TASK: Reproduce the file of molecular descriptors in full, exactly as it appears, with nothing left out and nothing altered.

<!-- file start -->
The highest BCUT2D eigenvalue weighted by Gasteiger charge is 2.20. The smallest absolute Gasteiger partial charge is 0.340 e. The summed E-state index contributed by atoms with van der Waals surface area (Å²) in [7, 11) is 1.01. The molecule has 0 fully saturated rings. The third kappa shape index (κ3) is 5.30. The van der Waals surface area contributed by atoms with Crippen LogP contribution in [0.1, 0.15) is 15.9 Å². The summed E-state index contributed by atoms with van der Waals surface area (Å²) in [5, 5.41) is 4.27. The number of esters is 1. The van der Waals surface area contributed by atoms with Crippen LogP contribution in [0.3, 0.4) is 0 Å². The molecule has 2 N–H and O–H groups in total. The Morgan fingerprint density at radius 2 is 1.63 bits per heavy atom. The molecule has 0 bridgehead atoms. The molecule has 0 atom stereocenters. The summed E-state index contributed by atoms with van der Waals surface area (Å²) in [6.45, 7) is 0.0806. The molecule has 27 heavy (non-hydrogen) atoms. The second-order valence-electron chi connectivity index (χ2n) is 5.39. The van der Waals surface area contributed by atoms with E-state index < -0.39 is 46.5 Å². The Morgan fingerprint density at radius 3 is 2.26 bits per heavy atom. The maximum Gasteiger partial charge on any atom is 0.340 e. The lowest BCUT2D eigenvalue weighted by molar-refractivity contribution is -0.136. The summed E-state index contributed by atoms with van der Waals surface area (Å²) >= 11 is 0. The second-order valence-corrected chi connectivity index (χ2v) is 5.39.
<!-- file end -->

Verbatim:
The highest BCUT2D eigenvalue weighted by Gasteiger charge is 2.20. The smallest absolute Gasteiger partial charge is 0.340 e. The summed E-state index contributed by atoms with van der Waals surface area (Å²) in [7, 11) is 1.01. The molecule has 0 fully saturated rings. The third kappa shape index (κ3) is 5.30. The van der Waals surface area contributed by atoms with Crippen LogP contribution in [0.1, 0.15) is 15.9 Å². The summed E-state index contributed by atoms with van der Waals surface area (Å²) in [5, 5.41) is 4.27. The number of esters is 1. The van der Waals surface area contributed by atoms with Crippen LogP contribution in [0.3, 0.4) is 0 Å². The molecule has 2 N–H and O–H groups in total. The Morgan fingerprint density at radius 2 is 1.63 bits per heavy atom. The molecule has 0 bridgehead atoms. The molecule has 0 atom stereocenters. The summed E-state index contributed by atoms with van der Waals surface area (Å²) in [6.45, 7) is 0.0806. The molecule has 27 heavy (non-hydrogen) atoms. The second-order valence-electron chi connectivity index (χ2n) is 5.39. The van der Waals surface area contributed by atoms with E-state index < -0.39 is 46.5 Å². The Morgan fingerprint density at radius 3 is 2.26 bits per heavy atom. The maximum Gasteiger partial charge on any atom is 0.340 e. The lowest BCUT2D eigenvalue weighted by molar-refractivity contribution is -0.136. The summed E-state index contributed by atoms with van der Waals surface area (Å²) >= 11 is 0. The second-order valence-corrected chi connectivity index (χ2v) is 5.39.